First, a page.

This short video (1 minute) is the best explanation of inject() I have encountered for a newbie.

This blog post has some inject() examples.

Here are a couple of inject() examples in action:

```
[1, 2, 3, 4].inject(0) {|memo, num| memo += num; memo} # sums all elements in array
```

The example iterates over every element of the [1, 2, 3, 4] array and adds the elements to the memo variable (memo is commonly used as the block variable name). This example explicitly returns memo after every iteration, but the return can also be implicit.

```
[1, 2, 3, 4].inject(0) {|memo, num| memo += num} # also works
```

inject() is conceptually similar to the following explicit code:

```
result = 0
[1, 2, 3, 4].each {|num| result += num}
result # result is now 10
```

inject() is also useful to create arrays and hashes. Here is how to use inject() to convert `[['dogs', 4], ['cats', 3], ['dogs', 7]]`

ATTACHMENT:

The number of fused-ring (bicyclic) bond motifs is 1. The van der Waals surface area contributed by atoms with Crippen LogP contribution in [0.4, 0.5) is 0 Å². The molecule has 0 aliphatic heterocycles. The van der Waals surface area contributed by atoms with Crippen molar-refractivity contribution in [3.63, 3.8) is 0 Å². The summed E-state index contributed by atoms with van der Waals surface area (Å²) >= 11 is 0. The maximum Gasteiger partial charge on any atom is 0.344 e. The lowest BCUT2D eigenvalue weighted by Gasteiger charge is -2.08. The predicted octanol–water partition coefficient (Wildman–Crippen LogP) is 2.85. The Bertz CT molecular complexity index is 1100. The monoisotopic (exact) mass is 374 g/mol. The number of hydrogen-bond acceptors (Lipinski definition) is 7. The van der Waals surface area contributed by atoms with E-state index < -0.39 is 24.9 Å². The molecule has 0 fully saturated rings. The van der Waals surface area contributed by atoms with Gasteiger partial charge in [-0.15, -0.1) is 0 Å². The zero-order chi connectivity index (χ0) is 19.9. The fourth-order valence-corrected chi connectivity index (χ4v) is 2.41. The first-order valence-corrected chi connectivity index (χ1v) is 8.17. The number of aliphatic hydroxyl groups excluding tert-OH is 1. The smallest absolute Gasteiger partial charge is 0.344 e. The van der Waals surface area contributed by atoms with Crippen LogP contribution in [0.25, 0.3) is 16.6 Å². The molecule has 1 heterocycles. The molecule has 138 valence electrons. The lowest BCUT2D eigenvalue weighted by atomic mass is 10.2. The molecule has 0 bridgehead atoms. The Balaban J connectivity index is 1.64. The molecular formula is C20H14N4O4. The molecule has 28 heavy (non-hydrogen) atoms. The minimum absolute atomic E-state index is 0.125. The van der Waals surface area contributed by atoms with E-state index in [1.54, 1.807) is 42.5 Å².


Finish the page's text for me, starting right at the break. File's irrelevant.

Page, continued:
to `{'dogs' => 11, 'cats' => 3}`

.

```
[['dogs', 4], ['cats', 3], ['dogs', 7]].inject({'dogs' => 0, 'cats' => 0}) do |memo, (animal, num)|
memo[animal] = num
memo
end
```

Here is a more generalized and elegant solution:

```
[['dogs', 4], ['cats', 3], ['dogs', 7]].inject(Hash.new(0)) do |memo, (animal, num)|
memo[animal] = num
memo
end
```

Again, inject() is conceptually similar to the following code:

```
result = Hash.new(0)
[['dogs', 4], ['cats', 3], ['dogs', 7]].each do |animal, num|
result[animal] = num
end
result # now equals {'dogs' => 11, 'cats' => 3}
```